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Discussion: Strategic resource unit requirements are utterly inconsistent, ridiculous and unbalanced

Discussion in 'Civ - Ideas & Suggestions' started by Krajzen, Mar 1, 2019.

  1. AriochIV

    AriochIV Analyst

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    Since bronze isn't a resource in the game, I'm not sure that's relevant. But if you're referring to iron, I think the Iron resource in game is more representative of heavy armor than it is the blade itself (Spearmen having no resource requirement).
     
  2. Boris Gudenuf

    Boris Gudenuf Warlord

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    Thanx for the correction - since I've been playing around with alternative resources and requirements I tend to lose track of the actual current game processes.
    The game 'metal' requirements are pretty arbitrary. Bronze was, in fact, a fairly expensive and limited metal (in other words, a classic 'limiting resource') because of the alloy requirements (needed sources of both copper and tin or some kind of arsenical alloys) while iron was relatively plentiful (at least in the quantities required for ancient/classical weaponry). But 'bronze' was not especially associated with spearmen: the earliest bronze-particular weapons in fact were short swords and battle axes and the famous Hoplite used an iron-tipped heavy thrusting spear. Bronze armor wasn't even associated with spearmen - the Spartans notoriously never wore it at all, used felt/leather caps and relied on the heavy wood Hoplon shield for protection.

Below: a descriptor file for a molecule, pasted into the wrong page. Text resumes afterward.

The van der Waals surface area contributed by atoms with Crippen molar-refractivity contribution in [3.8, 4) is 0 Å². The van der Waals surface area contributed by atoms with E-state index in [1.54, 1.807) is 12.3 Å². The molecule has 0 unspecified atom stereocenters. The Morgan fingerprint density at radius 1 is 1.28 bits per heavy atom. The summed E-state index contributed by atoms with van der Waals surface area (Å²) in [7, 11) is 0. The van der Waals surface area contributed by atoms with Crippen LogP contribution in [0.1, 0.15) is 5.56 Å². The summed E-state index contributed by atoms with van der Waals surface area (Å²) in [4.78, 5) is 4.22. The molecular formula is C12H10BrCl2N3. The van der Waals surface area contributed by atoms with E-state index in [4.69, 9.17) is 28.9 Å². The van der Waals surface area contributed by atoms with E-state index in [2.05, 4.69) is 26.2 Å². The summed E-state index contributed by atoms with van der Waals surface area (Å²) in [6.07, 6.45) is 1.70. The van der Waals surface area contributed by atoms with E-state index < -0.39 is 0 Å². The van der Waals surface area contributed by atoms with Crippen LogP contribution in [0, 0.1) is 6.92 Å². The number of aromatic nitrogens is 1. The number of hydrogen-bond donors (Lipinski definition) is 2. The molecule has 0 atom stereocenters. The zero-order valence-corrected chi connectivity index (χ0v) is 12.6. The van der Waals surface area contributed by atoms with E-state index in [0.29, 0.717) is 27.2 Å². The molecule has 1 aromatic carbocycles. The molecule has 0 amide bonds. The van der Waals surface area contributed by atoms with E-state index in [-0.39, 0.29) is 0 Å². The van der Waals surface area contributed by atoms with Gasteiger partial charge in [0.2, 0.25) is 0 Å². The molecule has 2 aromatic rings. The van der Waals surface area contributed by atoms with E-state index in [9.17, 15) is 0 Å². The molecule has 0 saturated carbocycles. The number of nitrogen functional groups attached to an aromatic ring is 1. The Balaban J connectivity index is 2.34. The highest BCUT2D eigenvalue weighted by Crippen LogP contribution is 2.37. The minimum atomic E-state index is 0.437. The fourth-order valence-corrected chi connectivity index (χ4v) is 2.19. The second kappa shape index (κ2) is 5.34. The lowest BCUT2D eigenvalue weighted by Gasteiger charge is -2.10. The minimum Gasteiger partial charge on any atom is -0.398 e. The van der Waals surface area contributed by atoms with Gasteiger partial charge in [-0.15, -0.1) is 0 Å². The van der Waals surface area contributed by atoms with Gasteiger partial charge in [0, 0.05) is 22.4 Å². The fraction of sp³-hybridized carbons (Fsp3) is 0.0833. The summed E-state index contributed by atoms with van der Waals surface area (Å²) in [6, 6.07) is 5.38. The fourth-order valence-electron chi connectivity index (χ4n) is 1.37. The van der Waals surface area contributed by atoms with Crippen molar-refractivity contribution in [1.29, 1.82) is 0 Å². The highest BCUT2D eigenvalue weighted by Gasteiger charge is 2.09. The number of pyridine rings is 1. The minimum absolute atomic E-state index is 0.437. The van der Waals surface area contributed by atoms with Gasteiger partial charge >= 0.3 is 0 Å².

Still later, I don't know of anybody in Europe from Classical to Renaissance Eras who couldn't produce armored men because of a lack of Iron. The limiting factor were big horses for mounted armored knights, or the expense of paying men full-time to train on their weapons (in other words, having enough wealth to be able to afford a Knightly or Man-At-Arms Class of 'non-producers').

    Now, when you start talking about Industrial Quantities is when serious shortages and limitations appear. Italian Rome had no trouble obtaining enough iron to fully equip and armor up to 50 legions, but 'modern' Italy could barely produce enough lightly-armored tanks for 3 smalll armored divisions, because every 10 tanks required more iron/steel than a legion of 5000 armored men!

    Ideally, and it's what I've been wrestling with mentally for some time, Resources need to be divided into Normal and Industrial Quantities, the latter with special requirements to move or trade (railroads, modern trucks, ships only) while the former would include most of the 'Amenity' Resources - 100 pounds of Diamonds is more than enough to be worth Trading, and you can carry that with one or two fat mules.
    This type of system would also make the Industrial Era a real 'Industrial Revolution' as your Resource Requirements would change dramatically in both type and quantity: the amount of iron required for a complete Tercio (roughly, 50 tons) would be about enough for 250 meters of light capacity single track railroad or about 2% of an ironclad - in other words, no longer enough for much of anything.
     
  3. Jkchart

    Jkchart Chieftain